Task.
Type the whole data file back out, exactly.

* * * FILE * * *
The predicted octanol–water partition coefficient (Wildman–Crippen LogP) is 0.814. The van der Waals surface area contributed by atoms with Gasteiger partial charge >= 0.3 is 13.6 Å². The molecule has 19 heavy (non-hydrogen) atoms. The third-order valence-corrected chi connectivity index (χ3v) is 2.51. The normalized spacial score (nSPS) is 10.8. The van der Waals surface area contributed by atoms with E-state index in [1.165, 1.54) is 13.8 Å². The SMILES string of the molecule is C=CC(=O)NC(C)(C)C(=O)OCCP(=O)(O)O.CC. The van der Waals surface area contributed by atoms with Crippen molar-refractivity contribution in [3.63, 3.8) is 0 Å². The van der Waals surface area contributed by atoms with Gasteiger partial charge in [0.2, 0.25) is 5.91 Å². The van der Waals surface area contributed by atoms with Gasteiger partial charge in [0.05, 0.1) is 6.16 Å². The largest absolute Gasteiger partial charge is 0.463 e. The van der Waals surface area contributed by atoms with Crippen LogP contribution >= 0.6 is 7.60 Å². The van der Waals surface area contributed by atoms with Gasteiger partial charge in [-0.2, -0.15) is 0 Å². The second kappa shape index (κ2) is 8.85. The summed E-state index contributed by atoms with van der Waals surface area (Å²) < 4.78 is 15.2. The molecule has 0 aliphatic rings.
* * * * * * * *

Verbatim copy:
The predicted octanol–water partition coefficient (Wildman–Crippen LogP) is 0.814. The van der Waals surface area contributed by atoms with Gasteiger partial charge >= 0.3 is 13.6 Å². The molecule has 19 heavy (non-hydrogen) atoms. The third-order valence-corrected chi connectivity index (χ3v) is 2.51. The normalized spacial score (nSPS) is 10.8. The van der Waals surface area contributed by atoms with E-state index in [1.165, 1.54) is 13.8 Å². The SMILES string of the molecule is C=CC(=O)NC(C)(C)C(=O)OCCP(=O)(O)O.CC. The van der Waals surface area contributed by atoms with Crippen molar-refractivity contribution in [3.63, 3.8) is 0 Å². The van der Waals surface area contributed by atoms with Gasteiger partial charge in [0.2, 0.25) is 5.91 Å². The van der Waals surface area contributed by atoms with Gasteiger partial charge in [0.05, 0.1) is 6.16 Å². The largest absolute Gasteiger partial charge is 0.463 e. The van der Waals surface area contributed by atoms with Crippen LogP contribution >= 0.6 is 7.60 Å². The van der Waals surface area contributed by atoms with Gasteiger partial charge in [-0.2, -0.15) is 0 Å². The second kappa shape index (κ2) is 8.85. The summed E-state index contributed by atoms with van der Waals surface area (Å²) < 4.78 is 15.2. The molecule has 0 aliphatic rings.